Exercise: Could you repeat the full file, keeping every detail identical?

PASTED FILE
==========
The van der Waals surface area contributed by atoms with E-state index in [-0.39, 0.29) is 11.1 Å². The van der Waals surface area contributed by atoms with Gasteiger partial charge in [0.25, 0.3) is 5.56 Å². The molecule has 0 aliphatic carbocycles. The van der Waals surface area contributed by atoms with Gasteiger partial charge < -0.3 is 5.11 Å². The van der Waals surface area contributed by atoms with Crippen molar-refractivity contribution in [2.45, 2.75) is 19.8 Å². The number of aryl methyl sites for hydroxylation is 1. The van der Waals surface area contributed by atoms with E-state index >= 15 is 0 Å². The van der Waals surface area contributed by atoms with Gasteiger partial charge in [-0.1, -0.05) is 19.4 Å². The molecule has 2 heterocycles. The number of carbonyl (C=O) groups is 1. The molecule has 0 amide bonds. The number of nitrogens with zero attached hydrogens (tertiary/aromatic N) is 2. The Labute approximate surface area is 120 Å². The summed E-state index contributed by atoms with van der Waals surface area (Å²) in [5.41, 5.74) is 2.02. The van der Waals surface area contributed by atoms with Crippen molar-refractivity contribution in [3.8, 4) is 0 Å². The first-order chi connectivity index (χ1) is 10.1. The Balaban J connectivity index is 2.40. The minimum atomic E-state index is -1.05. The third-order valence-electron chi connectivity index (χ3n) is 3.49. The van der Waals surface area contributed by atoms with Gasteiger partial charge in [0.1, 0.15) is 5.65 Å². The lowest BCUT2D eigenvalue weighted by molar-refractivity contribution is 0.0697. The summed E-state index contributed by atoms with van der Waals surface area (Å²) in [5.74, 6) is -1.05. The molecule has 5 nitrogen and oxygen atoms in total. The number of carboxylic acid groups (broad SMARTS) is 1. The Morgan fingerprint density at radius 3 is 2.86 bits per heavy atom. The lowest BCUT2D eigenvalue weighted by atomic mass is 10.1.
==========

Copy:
The van der Waals surface area contributed by atoms with E-state index in [-0.39, 0.29) is 11.1 Å². The van der Waals surface area contributed by atoms with Gasteiger partial charge in [0.25, 0.3) is 5.56 Å². The molecule has 0 aliphatic carbocycles. The van der Waals surface area contributed by atoms with Gasteiger partial charge < -0.3 is 5.11 Å². The van der Waals surface area contributed by atoms with Crippen molar-refractivity contribution in [2.45, 2.75) is 19.8 Å². The number of aryl methyl sites for hydroxylation is 1. The van der Waals surface area contributed by atoms with E-state index >= 15 is 0 Å². The van der Waals surface area contributed by atoms with Gasteiger partial charge in [-0.1, -0.05) is 19.4 Å². The molecule has 2 heterocycles. The number of carbonyl (C=O) groups is 1. The molecule has 0 amide bonds. The number of nitrogens with zero attached hydrogens (tertiary/aromatic N) is 2. The Labute approximate surface area is 120 Å². The summed E-state index contributed by atoms with van der Waals surface area (Å²) in [5.41, 5.74) is 2.02. The van der Waals surface area contributed by atoms with Crippen molar-refractivity contribution in [3.8, 4) is 0 Å². The first-order chi connectivity index (χ1) is 10.1. The Balaban J connectivity index is 2.40. The minimum atomic E-state index is -1.05. The third-order valence-electron chi connectivity index (χ3n) is 3.49. The van der Waals surface area contributed by atoms with Gasteiger partial charge in [0.1, 0.15) is 5.65 Å². The lowest BCUT2D eigenvalue weighted by molar-refractivity contribution is 0.0697. The summed E-state index contributed by atoms with van der Waals surface area (Å²) in [5.74, 6) is -1.05. The molecule has 5 nitrogen and oxygen atoms in total. The number of carboxylic acid groups (broad SMARTS) is 1. The Morgan fingerprint density at radius 3 is 2.86 bits per heavy atom. The lowest BCUT2D eigenvalue weighted by atomic mass is 10.1.